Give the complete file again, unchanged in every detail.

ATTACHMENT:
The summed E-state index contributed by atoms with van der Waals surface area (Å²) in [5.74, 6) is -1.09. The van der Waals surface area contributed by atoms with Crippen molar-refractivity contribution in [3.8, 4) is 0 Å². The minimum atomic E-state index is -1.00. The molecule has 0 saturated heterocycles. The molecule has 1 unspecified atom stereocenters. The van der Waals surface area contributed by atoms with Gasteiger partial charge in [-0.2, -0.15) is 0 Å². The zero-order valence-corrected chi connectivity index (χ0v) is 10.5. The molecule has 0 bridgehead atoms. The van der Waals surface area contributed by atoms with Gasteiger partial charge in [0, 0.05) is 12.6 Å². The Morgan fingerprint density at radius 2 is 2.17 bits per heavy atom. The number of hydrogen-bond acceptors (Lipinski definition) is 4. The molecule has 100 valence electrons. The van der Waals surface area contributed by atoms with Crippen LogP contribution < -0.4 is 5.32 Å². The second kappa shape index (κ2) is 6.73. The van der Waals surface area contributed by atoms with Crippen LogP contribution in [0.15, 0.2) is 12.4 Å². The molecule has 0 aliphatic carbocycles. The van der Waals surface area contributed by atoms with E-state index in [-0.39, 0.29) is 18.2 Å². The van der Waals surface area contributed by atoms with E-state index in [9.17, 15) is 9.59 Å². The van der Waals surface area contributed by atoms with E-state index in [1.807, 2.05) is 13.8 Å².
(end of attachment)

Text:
The summed E-state index contributed by atoms with van der Waals surface area (Å²) in [5.74, 6) is -1.09. The van der Waals surface area contributed by atoms with Crippen molar-refractivity contribution in [3.8, 4) is 0 Å². The minimum atomic E-state index is -1.00. The molecule has 0 saturated heterocycles. The molecule has 1 unspecified atom stereocenters. The van der Waals surface area contributed by atoms with Gasteiger partial charge in [-0.2, -0.15) is 0 Å². The zero-order valence-corrected chi connectivity index (χ0v) is 10.5. The molecule has 0 bridgehead atoms. The van der Waals surface area contributed by atoms with Gasteiger partial charge in [0, 0.05) is 12.6 Å². The Morgan fingerprint density at radius 2 is 2.17 bits per heavy atom. The number of hydrogen-bond acceptors (Lipinski definition) is 4. The molecule has 100 valence electrons. The van der Waals surface area contributed by atoms with Crippen LogP contribution < -0.4 is 5.32 Å². The second kappa shape index (κ2) is 6.73. The van der Waals surface area contributed by atoms with Crippen LogP contribution in [0.15, 0.2) is 12.4 Å². The molecule has 0 aliphatic carbocycles. The van der Waals surface area contributed by atoms with E-state index in [-0.39, 0.29) is 18.2 Å². The van der Waals surface area contributed by atoms with E-state index in [9.17, 15) is 9.59 Å². The van der Waals surface area contributed by atoms with E-state index in [1.807, 2.05) is 13.8 Å².